Amidst all of the other drama around the Trumpocalypse, talk of NAFTA renegotiations have been ramping up again with the next round of talks in Montreal taking place in a couple of weeks. So far, people seem to be backing away from the ramparts and are sounding out extensions to the talks rather than trying to complete them as soon as possible, given the political deadlines of the Mexican federal election this summer and American mid-term elections this fall. Chrystia Freeland herself went out to say that this was good, that artificial deadlines weren’t necessary, and so far, so good. Cabinet ministers were also back on the charm circuit down in the States, and Conservative leader Andrew Scheer is leading his own delegation next week – but not before he took to the Mississauga Board of Trade to blast the government’s handling of the whole thing. According to Scheer’s obvious concern trolling, Trudeau “doesn’t seem to have a plan” (which you would have to be completely blind and inattentive to believe, considering that Trudeau’s plan has been pretty bloody obvious), and we’ve seen plenty of examples in Question Period where the Conservatives insist that the government is fumbling the deal with all of the “unserious” talk of gender and Indigenous chapters. And while I get that Scheer and the Conservatives are supposed to hold government to account, this falls into the same category as their other efforts that rely on disingenuous statements and mendacious framing of issues in order to try and score cheap points. Scheer has also been disingenuous about the state of the lapsed softwood lumber agreement in the waning Obama years, and has tried to frame what happened with the TPP signing as more fumbling from Trudeau when in fact things were communicated to the Japanese, and the Australian media torqued the story to suit their own domestic purposes. And if you’re wondering what the NDP is up to, well, they’re still demanding that everything be out in the open, because that’s totally how you want to negotiate these things.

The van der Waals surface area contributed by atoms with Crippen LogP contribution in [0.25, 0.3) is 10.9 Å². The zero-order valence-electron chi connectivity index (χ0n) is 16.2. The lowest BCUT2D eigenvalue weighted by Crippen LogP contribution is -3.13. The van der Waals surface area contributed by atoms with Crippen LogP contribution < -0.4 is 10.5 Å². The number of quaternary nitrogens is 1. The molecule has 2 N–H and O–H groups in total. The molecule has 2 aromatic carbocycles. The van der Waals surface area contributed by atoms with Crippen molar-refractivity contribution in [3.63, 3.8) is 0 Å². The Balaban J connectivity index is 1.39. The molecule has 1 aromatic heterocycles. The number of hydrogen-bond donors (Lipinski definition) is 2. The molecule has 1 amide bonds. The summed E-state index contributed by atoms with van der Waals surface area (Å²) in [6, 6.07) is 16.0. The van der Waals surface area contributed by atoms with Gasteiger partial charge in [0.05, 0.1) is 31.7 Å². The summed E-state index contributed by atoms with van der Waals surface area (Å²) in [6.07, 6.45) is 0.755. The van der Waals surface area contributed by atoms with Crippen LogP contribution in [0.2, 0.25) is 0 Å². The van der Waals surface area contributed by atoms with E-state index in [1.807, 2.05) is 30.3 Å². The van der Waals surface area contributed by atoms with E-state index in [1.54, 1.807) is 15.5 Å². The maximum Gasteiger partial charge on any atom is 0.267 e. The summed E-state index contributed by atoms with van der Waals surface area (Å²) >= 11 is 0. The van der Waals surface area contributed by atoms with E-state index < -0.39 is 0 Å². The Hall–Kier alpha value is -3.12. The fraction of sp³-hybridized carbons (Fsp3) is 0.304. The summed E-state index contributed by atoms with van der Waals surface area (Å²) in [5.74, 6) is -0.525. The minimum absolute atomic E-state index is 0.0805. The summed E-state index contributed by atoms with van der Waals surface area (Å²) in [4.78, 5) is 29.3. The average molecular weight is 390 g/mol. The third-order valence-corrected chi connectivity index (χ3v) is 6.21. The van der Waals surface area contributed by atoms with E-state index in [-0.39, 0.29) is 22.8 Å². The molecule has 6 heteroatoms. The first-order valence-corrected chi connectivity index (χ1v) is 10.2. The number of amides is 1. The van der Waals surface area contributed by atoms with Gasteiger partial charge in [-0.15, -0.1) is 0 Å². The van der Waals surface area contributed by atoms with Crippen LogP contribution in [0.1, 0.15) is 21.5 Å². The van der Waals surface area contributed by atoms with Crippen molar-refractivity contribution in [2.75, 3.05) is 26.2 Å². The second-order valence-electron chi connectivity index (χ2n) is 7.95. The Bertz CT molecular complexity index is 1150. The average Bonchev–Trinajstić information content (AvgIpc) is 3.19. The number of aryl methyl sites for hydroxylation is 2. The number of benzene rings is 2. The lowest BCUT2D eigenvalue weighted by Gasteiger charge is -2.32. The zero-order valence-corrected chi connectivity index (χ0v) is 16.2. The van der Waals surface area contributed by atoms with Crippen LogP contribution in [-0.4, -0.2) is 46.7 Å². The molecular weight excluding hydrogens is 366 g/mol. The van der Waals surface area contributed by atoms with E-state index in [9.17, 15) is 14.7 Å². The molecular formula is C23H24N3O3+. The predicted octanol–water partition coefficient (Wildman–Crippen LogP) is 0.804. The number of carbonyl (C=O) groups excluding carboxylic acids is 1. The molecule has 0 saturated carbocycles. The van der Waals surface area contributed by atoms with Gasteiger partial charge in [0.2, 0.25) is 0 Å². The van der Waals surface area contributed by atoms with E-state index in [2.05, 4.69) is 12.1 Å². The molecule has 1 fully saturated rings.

— Power & Politics (@PnPCBC) January 12, 2018
— Dale Smith (@journo_dale) January 11, 2018
As for the government’s charm offensive, it seems to be meeting more with apathy with the Americans than anything, as NAFTA talks are apparently not on their radar while they focus on those tax cuts that Trump promised. That may be why the government decided to play hardball with the WTO challenge against the rash of protectionist measures in the States, such as softwood duties or the Bombardier C-Series tariffs, and Freeland has been musing recently about “creative thinking” to drive the talks forward, so we’ll see what next steps are. But you can’t say that the government doesn’t have a plan. This issue has consumed them for the past year, and they very obviously are doing something about it, which makes Scheer’s assertions all the more ridiculous.
- At the end of the Cabinet retreat in London, Trudeau said he is willing to consider strengthening conflict-of-interest legislation, and defended meeting Joshua Boyle.
- Trudeau also condemned the man who attacked an 11-year-old to try and cut off her hijab.
- Trudeau wouldn’t comment on Trump’s latest comments, but Michaëlle Jean did in her capacity as head of the Franocophonie.
- Economic forecasts of slower growth could mean lower revenue projections in the upcoming budget. Despite this, Morneau remains committed to deficit reduction.
- Next week’s meeting in Vancouver on North Korea will have the additional aim of showing Trump the value of diplomacy. China’s invitation (or not) was an issue.
- Labour minister Patty Hajdu muddied the waters around summer jobs funding for religious institutions by talking about whether their “core mandate” is pro-choice.
- Andrew Scheer is, naturally, making hay of this, saying that the government is “imposing values” on those organisations.
- Hajdu also says that stronger federal workplace anti-harassment legislation will help those staffers who work on Parliament Hill.
- The government says they will consider pardons for those previously convicted of pot possession once legalization happens.
- The CRA won’t say if they have collected any money as a result of the 2016 Panama Papers, and won’t release any information until the 2020s.
- Turns out that some of those problems plaguing the Phoenix pay system were designed that way. You know, by the same public servants it’s affecting.
- Here is a longread that reconstructs the interim supply ship deal and the removal of VADM Mark Norman a year ago over suspicion of leaked cabinet confidences.
- John Geddes examines the way in which Trudeau handles his town halls.
- Supriya Dwivedi calls out politicians who refuse to take a moral stand as they waffle on the calls for a national day against Islamophobia.
- Susan Delacourt looks at how the “Oprah effect” of 1980s public confessional television changed politics.
- My weekend column looks at how the government’s inability to make timely appointments is turning into a slow-moving crisis cutting at their competence.
Odds and ends:
Here is an interview with Senator Serge Joyal about his 20-year Senate career.